If you’ve been following my Instagram account – @endobunny – then you have probably noticed that I am participating in the Chronic Pain Awareness Challenge. As I’ve mentioned previously, September is Chronic Pain Awareness month, and one of my fellow chronic illness friends created a month-long challenge for anyone to take part in.
Today, just happens to be day 24, which has the challenge “what tips would you give to someone trying to understand your suffering?”. And it’s perfect, because over the last couple of weeks I’ve struggled to get people to understand me, and I had a similar topic to write about on my list.
Throughout my journey with chronic illness, I have come to the conclusion that people will only hear what they want to hear, meaning they will only understand what they want. Perhaps it is what they think is most important or relevant to them, or perhaps it is just simple ignorance. It’s a bit like that saying “you can lead a horse to water but you can’t make it drink” – and you really can’t.
Unfortunately for me, I have found that it is those that work in the healthcare profession that are least likely to understand, which seems ironic seeing as they must have at least some awareness of our conditions. However, my experiences this year have enabled me to take on the mindset that I can no longer be bothered trying to force my conditions and symptoms onto people who don’t want to understand – I’d rather save my efforts for those who genuinely care.
So here are my top tips for those of you doing the understanding;
- Firstly, if I want to tell you about my health conditions, understand that it has taken a lot for me to think of you as a trusted person. It takes courage and bravery to be able to share my story, as it’s so personal to me, so simply respect that
- If you’d rather not hear my story, then don’t bother asking me about it in the first place. There is nothing worse than having that small glimmer of hope that someone wants to try and understand, only to have it diminished before it even began
- If you can’t understand the language or medical terms I am using, just ask me. I am happier to make it simplier
- If you have any questions, make sure they are appropriate – both in content and location. Do you really think I’m going to tell you about my periods or sex life in a staff kitchen or in the middle of the shop?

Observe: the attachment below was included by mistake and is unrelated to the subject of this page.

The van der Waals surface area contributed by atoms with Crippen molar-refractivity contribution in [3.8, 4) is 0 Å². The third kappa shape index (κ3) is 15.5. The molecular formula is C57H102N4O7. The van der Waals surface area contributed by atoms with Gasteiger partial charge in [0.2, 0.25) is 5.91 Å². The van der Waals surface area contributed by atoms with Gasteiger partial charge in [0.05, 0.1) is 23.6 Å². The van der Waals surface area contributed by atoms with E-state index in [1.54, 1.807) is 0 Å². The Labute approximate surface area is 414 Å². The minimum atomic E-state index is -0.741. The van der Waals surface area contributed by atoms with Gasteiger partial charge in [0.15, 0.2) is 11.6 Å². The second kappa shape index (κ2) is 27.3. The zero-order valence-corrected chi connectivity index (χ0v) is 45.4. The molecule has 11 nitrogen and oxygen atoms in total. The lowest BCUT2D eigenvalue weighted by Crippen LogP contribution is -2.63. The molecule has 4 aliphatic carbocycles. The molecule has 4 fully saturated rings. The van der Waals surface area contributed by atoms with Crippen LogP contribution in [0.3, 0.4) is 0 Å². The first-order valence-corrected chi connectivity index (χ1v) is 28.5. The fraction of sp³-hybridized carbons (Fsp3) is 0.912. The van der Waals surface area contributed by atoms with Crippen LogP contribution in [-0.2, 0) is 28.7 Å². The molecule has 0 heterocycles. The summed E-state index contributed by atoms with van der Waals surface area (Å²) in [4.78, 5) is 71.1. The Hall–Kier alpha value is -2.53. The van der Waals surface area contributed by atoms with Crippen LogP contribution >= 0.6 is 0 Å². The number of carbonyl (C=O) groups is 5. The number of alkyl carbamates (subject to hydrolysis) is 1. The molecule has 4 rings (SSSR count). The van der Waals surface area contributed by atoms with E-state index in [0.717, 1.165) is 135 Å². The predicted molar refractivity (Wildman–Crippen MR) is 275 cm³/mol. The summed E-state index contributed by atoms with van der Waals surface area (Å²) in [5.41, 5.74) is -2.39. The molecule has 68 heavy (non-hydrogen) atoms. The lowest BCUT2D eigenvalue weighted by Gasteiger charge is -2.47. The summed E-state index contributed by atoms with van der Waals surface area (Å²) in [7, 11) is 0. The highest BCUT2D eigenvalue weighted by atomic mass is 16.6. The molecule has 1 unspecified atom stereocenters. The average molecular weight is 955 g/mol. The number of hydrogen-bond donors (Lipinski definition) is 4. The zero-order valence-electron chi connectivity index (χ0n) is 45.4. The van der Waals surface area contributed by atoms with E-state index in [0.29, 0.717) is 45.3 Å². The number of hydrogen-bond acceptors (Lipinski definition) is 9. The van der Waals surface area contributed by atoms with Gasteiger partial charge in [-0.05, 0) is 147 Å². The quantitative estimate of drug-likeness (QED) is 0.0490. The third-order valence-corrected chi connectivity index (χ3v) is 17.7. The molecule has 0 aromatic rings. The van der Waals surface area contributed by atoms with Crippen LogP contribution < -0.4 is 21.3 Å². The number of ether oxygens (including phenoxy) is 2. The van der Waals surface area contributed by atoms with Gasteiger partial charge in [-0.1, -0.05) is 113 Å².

- I will not be afraid to repeat myself to you if I have to. If it takes multiple times for something to sink in for you, then I’m prepared to do that
- Don’t be surprised if I appear agitated when you’re either digging too deep or not even trying to understand
- Even if you only have a small amount of understanding about my conditions, then you can still show interest and ask how I am.
- Don’t tell me how “sorry you are” for me – it’s awkward
- Make sure your responses to my illnesses are appropriate – don’t even think about asking me “when I’m going to get better” etc etc!
And here are my top tips if you’re doing the talking;
- If you’re finding yourself getting emotional whilst you are talking to someone – medical or not – don’t be afraid to let it out, as it just shows that person how real and life-altering this is for you
- Only ever give as much information and detail as you are comfortable with, especially if you’re willing to explain or inform people you are not that close to
- On the other hand, if it’s your GP or consultant, it might be worth giving them as much detail as possible to enable them to fully understand your current problems
- Try and put things into simpler terms if the understanding is proving tricky
- Provide people with information leaflets or point them in the right direction of websites so they can look things up for themselves
- Don’t be scared of telling people that they simply just don’t understand – it might just change their perception or mindset to enable them to understand it more.
- If the GP or consultant is the one not understanding, you can ask to be seen by someone else
And the end of the day, there will always be a handful of people who are not that great in the understanding department, but there will also be a large number of people who do, and go above and beyond to understand. So don’t let the small number of those who don’t or can’t be bothered to upset you.